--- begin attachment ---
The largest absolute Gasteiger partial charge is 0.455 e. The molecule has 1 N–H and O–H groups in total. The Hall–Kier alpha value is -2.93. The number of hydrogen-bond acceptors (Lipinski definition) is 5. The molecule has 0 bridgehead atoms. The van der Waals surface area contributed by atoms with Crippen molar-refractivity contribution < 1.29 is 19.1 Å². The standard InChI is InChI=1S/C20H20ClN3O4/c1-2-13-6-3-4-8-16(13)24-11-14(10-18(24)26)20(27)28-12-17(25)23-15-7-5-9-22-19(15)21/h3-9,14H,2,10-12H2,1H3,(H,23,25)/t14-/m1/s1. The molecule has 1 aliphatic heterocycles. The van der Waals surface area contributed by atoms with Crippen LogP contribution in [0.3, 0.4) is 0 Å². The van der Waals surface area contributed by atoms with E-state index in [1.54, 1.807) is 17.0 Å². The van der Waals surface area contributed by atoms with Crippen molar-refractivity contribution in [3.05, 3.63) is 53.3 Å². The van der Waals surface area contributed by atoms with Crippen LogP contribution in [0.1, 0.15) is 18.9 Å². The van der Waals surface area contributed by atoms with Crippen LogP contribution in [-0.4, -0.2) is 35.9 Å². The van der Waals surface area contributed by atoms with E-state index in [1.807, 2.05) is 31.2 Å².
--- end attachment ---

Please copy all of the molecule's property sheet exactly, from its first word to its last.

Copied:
The largest absolute Gasteiger partial charge is 0.455 e. The molecule has 1 N–H and O–H groups in total. The Hall–Kier alpha value is -2.93. The number of hydrogen-bond acceptors (Lipinski definition) is 5. The molecule has 0 bridgehead atoms. The van der Waals surface area contributed by atoms with Crippen molar-refractivity contribution < 1.29 is 19.1 Å². The standard InChI is InChI=1S/C20H20ClN3O4/c1-2-13-6-3-4-8-16(13)24-11-14(10-18(24)26)20(27)28-12-17(25)23-15-7-5-9-22-19(15)21/h3-9,14H,2,10-12H2,1H3,(H,23,25)/t14-/m1/s1. The molecule has 1 aliphatic heterocycles. The van der Waals surface area contributed by atoms with Crippen LogP contribution in [0.3, 0.4) is 0 Å². The van der Waals surface area contributed by atoms with E-state index in [1.54, 1.807) is 17.0 Å². The van der Waals surface area contributed by atoms with Crippen molar-refractivity contribution in [3.05, 3.63) is 53.3 Å². The van der Waals surface area contributed by atoms with Crippen LogP contribution in [0.1, 0.15) is 18.9 Å². The van der Waals surface area contributed by atoms with Crippen LogP contribution in [-0.4, -0.2) is 35.9 Å². The van der Waals surface area contributed by atoms with E-state index in [1.807, 2.05) is 31.2 Å².